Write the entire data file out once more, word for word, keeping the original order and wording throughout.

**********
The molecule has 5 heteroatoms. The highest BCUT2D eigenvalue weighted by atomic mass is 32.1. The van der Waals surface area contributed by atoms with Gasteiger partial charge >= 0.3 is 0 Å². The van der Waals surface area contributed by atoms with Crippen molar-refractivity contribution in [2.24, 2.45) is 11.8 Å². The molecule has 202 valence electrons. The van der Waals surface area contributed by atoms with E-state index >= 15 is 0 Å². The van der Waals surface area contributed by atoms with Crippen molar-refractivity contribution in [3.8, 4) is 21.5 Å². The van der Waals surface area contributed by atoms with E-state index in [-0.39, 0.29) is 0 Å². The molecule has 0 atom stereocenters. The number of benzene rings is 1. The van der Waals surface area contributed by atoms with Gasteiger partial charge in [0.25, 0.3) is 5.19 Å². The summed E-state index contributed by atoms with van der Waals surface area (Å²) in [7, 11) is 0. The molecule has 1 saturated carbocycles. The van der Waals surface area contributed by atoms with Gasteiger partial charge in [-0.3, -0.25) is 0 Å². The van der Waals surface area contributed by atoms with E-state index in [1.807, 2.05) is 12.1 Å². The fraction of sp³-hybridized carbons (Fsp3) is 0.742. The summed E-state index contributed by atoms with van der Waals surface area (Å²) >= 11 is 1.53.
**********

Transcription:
The molecule has 5 heteroatoms. The highest BCUT2D eigenvalue weighted by atomic mass is 32.1. The van der Waals surface area contributed by atoms with Gasteiger partial charge >= 0.3 is 0 Å². The van der Waals surface area contributed by atoms with Crippen molar-refractivity contribution in [2.24, 2.45) is 11.8 Å². The molecule has 202 valence electrons. The van der Waals surface area contributed by atoms with E-state index >= 15 is 0 Å². The van der Waals surface area contributed by atoms with Crippen molar-refractivity contribution in [3.8, 4) is 21.5 Å². The van der Waals surface area contributed by atoms with E-state index in [-0.39, 0.29) is 0 Å². The molecule has 0 atom stereocenters. The number of benzene rings is 1. The van der Waals surface area contributed by atoms with Gasteiger partial charge in [0.25, 0.3) is 5.19 Å². The summed E-state index contributed by atoms with van der Waals surface area (Å²) in [7, 11) is 0. The molecule has 1 saturated carbocycles. The van der Waals surface area contributed by atoms with Gasteiger partial charge in [-0.3, -0.25) is 0 Å². The van der Waals surface area contributed by atoms with E-state index in [1.807, 2.05) is 12.1 Å². The fraction of sp³-hybridized carbons (Fsp3) is 0.742. The summed E-state index contributed by atoms with van der Waals surface area (Å²) >= 11 is 1.53.